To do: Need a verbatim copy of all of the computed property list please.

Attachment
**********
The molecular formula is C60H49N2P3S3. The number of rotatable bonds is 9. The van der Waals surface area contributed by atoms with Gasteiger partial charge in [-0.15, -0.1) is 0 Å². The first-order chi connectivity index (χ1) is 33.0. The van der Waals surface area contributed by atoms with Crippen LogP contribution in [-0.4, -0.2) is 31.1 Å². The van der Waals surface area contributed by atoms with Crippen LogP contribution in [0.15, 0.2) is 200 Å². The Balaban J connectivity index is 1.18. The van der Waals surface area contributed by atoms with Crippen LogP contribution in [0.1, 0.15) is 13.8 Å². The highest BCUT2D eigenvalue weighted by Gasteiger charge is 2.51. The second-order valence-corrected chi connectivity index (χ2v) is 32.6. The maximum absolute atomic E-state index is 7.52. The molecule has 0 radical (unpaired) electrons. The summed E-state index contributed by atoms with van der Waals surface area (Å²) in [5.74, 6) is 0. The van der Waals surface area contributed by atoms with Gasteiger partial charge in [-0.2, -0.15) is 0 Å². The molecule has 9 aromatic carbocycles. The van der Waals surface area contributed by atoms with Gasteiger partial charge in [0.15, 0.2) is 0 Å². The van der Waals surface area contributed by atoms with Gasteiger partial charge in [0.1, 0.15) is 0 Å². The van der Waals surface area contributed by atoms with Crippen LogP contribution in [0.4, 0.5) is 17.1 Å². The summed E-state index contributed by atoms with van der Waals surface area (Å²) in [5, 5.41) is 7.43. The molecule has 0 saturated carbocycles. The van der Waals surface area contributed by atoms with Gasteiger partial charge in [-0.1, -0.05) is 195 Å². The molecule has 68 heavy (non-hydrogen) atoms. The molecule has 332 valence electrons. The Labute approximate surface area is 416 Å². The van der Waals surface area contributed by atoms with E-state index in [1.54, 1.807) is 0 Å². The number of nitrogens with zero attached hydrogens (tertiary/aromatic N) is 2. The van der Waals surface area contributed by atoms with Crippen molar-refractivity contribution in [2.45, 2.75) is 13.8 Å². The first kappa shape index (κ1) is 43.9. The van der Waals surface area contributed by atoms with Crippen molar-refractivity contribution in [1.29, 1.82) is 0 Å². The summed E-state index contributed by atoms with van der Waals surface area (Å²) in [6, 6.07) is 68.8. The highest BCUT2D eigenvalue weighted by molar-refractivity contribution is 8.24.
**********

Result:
The molecular formula is C60H49N2P3S3. The number of rotatable bonds is 9. The van der Waals surface area contributed by atoms with Gasteiger partial charge in [-0.15, -0.1) is 0 Å². The first-order chi connectivity index (χ1) is 33.0. The van der Waals surface area contributed by atoms with Crippen LogP contribution in [-0.4, -0.2) is 31.1 Å². The van der Waals surface area contributed by atoms with Crippen LogP contribution in [0.15, 0.2) is 200 Å². The Balaban J connectivity index is 1.18. The van der Waals surface area contributed by atoms with Crippen LogP contribution in [0.1, 0.15) is 13.8 Å². The highest BCUT2D eigenvalue weighted by Gasteiger charge is 2.51. The second-order valence-corrected chi connectivity index (χ2v) is 32.6. The maximum absolute atomic E-state index is 7.52. The molecule has 0 radical (unpaired) electrons. The summed E-state index contributed by atoms with van der Waals surface area (Å²) in [5.74, 6) is 0. The van der Waals surface area contributed by atoms with Gasteiger partial charge in [-0.2, -0.15) is 0 Å². The molecule has 9 aromatic carbocycles. The van der Waals surface area contributed by atoms with Gasteiger partial charge in [0.15, 0.2) is 0 Å². The van der Waals surface area contributed by atoms with Gasteiger partial charge in [0.1, 0.15) is 0 Å². The van der Waals surface area contributed by atoms with Crippen LogP contribution in [0.4, 0.5) is 17.1 Å². The summed E-state index contributed by atoms with van der Waals surface area (Å²) in [5, 5.41) is 7.43. The molecule has 0 saturated carbocycles. The van der Waals surface area contributed by atoms with Gasteiger partial charge in [-0.1, -0.05) is 195 Å². The molecule has 68 heavy (non-hydrogen) atoms. The molecule has 332 valence electrons. The Labute approximate surface area is 416 Å². The van der Waals surface area contributed by atoms with E-state index in [1.54, 1.807) is 0 Å². The number of nitrogens with zero attached hydrogens (tertiary/aromatic N) is 2. The van der Waals surface area contributed by atoms with Crippen molar-refractivity contribution in [2.45, 2.75) is 13.8 Å². The first kappa shape index (κ1) is 43.9. The van der Waals surface area contributed by atoms with Crippen molar-refractivity contribution in [1.29, 1.82) is 0 Å². The summed E-state index contributed by atoms with van der Waals surface area (Å²) in [6, 6.07) is 68.8. The highest BCUT2D eigenvalue weighted by molar-refractivity contribution is 8.24.